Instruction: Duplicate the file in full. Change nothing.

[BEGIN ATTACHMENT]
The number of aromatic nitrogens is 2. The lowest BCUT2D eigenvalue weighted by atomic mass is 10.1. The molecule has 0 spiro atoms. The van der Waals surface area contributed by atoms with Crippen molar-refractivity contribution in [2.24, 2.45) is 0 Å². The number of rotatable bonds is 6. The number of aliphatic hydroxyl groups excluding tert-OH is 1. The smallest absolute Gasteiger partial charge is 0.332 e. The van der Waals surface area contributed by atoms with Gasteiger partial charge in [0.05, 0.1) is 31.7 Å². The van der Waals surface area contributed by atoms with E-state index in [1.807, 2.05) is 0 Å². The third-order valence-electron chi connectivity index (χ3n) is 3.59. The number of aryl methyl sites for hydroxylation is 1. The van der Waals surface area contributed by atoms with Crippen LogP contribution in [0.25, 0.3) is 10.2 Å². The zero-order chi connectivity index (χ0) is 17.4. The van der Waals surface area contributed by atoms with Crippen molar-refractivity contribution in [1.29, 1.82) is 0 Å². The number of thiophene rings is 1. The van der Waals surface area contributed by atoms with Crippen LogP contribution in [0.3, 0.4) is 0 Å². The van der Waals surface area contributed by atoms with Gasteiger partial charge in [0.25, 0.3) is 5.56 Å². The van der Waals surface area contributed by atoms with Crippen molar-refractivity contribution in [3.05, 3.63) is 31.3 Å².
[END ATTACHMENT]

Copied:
The number of aromatic nitrogens is 2. The lowest BCUT2D eigenvalue weighted by atomic mass is 10.1. The molecule has 0 spiro atoms. The van der Waals surface area contributed by atoms with Crippen molar-refractivity contribution in [2.24, 2.45) is 0 Å². The number of rotatable bonds is 6. The number of aliphatic hydroxyl groups excluding tert-OH is 1. The smallest absolute Gasteiger partial charge is 0.332 e. The van der Waals surface area contributed by atoms with Gasteiger partial charge in [0.05, 0.1) is 31.7 Å². The van der Waals surface area contributed by atoms with E-state index in [1.807, 2.05) is 0 Å². The third-order valence-electron chi connectivity index (χ3n) is 3.59. The number of aryl methyl sites for hydroxylation is 1. The van der Waals surface area contributed by atoms with Crippen LogP contribution in [0.25, 0.3) is 10.2 Å². The zero-order chi connectivity index (χ0) is 17.4. The van der Waals surface area contributed by atoms with Crippen molar-refractivity contribution in [1.29, 1.82) is 0 Å². The number of thiophene rings is 1. The van der Waals surface area contributed by atoms with Crippen LogP contribution in [0.3, 0.4) is 0 Å². The van der Waals surface area contributed by atoms with Gasteiger partial charge in [0.25, 0.3) is 5.56 Å². The van der Waals surface area contributed by atoms with Crippen molar-refractivity contribution in [3.05, 3.63) is 31.3 Å².